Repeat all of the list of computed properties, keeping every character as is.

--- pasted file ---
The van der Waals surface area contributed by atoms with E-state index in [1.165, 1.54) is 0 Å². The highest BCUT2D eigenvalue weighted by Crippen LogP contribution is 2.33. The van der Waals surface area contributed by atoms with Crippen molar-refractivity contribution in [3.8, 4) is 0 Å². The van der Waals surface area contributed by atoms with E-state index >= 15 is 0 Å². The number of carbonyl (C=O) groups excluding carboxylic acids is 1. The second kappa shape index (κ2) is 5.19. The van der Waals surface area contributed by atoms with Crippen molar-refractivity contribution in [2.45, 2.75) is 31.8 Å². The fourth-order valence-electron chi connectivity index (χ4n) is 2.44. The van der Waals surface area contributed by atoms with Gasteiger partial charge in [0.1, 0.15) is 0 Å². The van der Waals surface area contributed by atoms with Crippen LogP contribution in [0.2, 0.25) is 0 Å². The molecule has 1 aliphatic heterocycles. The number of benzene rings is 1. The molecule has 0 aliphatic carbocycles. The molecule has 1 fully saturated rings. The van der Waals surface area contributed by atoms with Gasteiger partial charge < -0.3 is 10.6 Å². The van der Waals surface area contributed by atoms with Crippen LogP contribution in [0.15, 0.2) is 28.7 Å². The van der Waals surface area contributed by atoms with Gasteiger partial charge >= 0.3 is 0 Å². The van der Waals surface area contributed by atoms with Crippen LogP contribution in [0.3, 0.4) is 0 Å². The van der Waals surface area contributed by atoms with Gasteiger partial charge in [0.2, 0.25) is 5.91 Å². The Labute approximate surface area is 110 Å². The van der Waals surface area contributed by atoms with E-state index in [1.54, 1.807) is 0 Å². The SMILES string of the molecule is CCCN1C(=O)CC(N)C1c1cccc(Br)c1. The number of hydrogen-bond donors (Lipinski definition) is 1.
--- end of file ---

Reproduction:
The van der Waals surface area contributed by atoms with E-state index in [1.165, 1.54) is 0 Å². The highest BCUT2D eigenvalue weighted by Crippen LogP contribution is 2.33. The van der Waals surface area contributed by atoms with Crippen molar-refractivity contribution in [3.8, 4) is 0 Å². The van der Waals surface area contributed by atoms with E-state index >= 15 is 0 Å². The number of carbonyl (C=O) groups excluding carboxylic acids is 1. The second kappa shape index (κ2) is 5.19. The van der Waals surface area contributed by atoms with Crippen molar-refractivity contribution in [2.45, 2.75) is 31.8 Å². The fourth-order valence-electron chi connectivity index (χ4n) is 2.44. The van der Waals surface area contributed by atoms with Gasteiger partial charge in [0.1, 0.15) is 0 Å². The van der Waals surface area contributed by atoms with Crippen LogP contribution in [0.2, 0.25) is 0 Å². The molecule has 1 aliphatic heterocycles. The number of benzene rings is 1. The molecule has 0 aliphatic carbocycles. The molecule has 1 fully saturated rings. The van der Waals surface area contributed by atoms with Gasteiger partial charge < -0.3 is 10.6 Å². The van der Waals surface area contributed by atoms with Crippen LogP contribution in [0.15, 0.2) is 28.7 Å². The van der Waals surface area contributed by atoms with Gasteiger partial charge >= 0.3 is 0 Å². The van der Waals surface area contributed by atoms with Crippen LogP contribution in [0.3, 0.4) is 0 Å². The van der Waals surface area contributed by atoms with Gasteiger partial charge in [0.2, 0.25) is 5.91 Å². The Labute approximate surface area is 110 Å². The van der Waals surface area contributed by atoms with E-state index in [1.54, 1.807) is 0 Å². The SMILES string of the molecule is CCCN1C(=O)CC(N)C1c1cccc(Br)c1. The number of hydrogen-bond donors (Lipinski definition) is 1.